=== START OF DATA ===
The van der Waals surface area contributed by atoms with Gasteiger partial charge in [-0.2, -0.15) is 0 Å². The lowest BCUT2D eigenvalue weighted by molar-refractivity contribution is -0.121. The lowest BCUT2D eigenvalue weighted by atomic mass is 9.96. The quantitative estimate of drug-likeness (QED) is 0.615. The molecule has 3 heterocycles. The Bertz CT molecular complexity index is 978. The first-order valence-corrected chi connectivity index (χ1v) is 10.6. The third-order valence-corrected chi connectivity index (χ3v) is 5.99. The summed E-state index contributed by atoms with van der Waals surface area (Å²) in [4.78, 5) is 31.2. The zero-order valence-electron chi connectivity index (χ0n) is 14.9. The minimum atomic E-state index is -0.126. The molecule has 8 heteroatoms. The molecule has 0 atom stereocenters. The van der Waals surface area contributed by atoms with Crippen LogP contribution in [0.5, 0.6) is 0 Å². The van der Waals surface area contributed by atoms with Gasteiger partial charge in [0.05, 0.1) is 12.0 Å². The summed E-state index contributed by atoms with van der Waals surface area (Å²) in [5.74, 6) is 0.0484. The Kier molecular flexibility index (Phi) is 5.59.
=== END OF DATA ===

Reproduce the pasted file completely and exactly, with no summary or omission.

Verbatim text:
The van der Waals surface area contributed by atoms with Gasteiger partial charge in [-0.2, -0.15) is 0 Å². The lowest BCUT2D eigenvalue weighted by molar-refractivity contribution is -0.121. The lowest BCUT2D eigenvalue weighted by atomic mass is 9.96. The quantitative estimate of drug-likeness (QED) is 0.615. The molecule has 3 heterocycles. The Bertz CT molecular complexity index is 978. The first-order valence-corrected chi connectivity index (χ1v) is 10.6. The third-order valence-corrected chi connectivity index (χ3v) is 5.99. The summed E-state index contributed by atoms with van der Waals surface area (Å²) in [4.78, 5) is 31.2. The zero-order valence-electron chi connectivity index (χ0n) is 14.9. The minimum atomic E-state index is -0.126. The molecule has 8 heteroatoms. The molecule has 0 atom stereocenters. The van der Waals surface area contributed by atoms with Crippen LogP contribution in [0.5, 0.6) is 0 Å². The van der Waals surface area contributed by atoms with Gasteiger partial charge in [0.05, 0.1) is 12.0 Å². The summed E-state index contributed by atoms with van der Waals surface area (Å²) in [5.74, 6) is 0.0484. The Kier molecular flexibility index (Phi) is 5.59.